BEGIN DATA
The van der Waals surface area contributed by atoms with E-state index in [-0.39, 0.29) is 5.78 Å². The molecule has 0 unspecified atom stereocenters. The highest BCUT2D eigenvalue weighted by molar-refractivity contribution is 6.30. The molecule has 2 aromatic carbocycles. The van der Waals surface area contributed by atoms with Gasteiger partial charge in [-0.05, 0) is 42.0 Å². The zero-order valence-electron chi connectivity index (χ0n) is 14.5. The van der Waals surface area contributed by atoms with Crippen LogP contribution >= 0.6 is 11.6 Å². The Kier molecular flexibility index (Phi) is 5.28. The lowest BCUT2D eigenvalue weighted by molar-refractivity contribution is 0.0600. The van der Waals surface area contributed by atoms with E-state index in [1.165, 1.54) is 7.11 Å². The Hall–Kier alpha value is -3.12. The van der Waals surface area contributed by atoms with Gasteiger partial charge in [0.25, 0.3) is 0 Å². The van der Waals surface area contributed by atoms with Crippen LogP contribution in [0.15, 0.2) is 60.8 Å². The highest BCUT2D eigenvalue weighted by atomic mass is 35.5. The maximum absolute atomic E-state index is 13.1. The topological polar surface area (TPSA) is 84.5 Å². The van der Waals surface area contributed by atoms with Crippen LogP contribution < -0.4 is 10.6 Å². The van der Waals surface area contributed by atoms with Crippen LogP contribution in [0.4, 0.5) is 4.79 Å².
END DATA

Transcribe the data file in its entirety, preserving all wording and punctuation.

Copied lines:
The van der Waals surface area contributed by atoms with E-state index in [-0.39, 0.29) is 5.78 Å². The molecule has 0 unspecified atom stereocenters. The highest BCUT2D eigenvalue weighted by molar-refractivity contribution is 6.30. The molecule has 2 aromatic carbocycles. The van der Waals surface area contributed by atoms with Gasteiger partial charge in [-0.05, 0) is 42.0 Å². The zero-order valence-electron chi connectivity index (χ0n) is 14.5. The van der Waals surface area contributed by atoms with Crippen LogP contribution >= 0.6 is 11.6 Å². The Kier molecular flexibility index (Phi) is 5.28. The lowest BCUT2D eigenvalue weighted by molar-refractivity contribution is 0.0600. The van der Waals surface area contributed by atoms with E-state index in [1.165, 1.54) is 7.11 Å². The Hall–Kier alpha value is -3.12. The van der Waals surface area contributed by atoms with Gasteiger partial charge in [0.25, 0.3) is 0 Å². The van der Waals surface area contributed by atoms with Crippen LogP contribution in [0.15, 0.2) is 60.8 Å². The highest BCUT2D eigenvalue weighted by atomic mass is 35.5. The maximum absolute atomic E-state index is 13.1. The topological polar surface area (TPSA) is 84.5 Å². The van der Waals surface area contributed by atoms with Crippen LogP contribution < -0.4 is 10.6 Å². The van der Waals surface area contributed by atoms with Crippen LogP contribution in [0.4, 0.5) is 4.79 Å².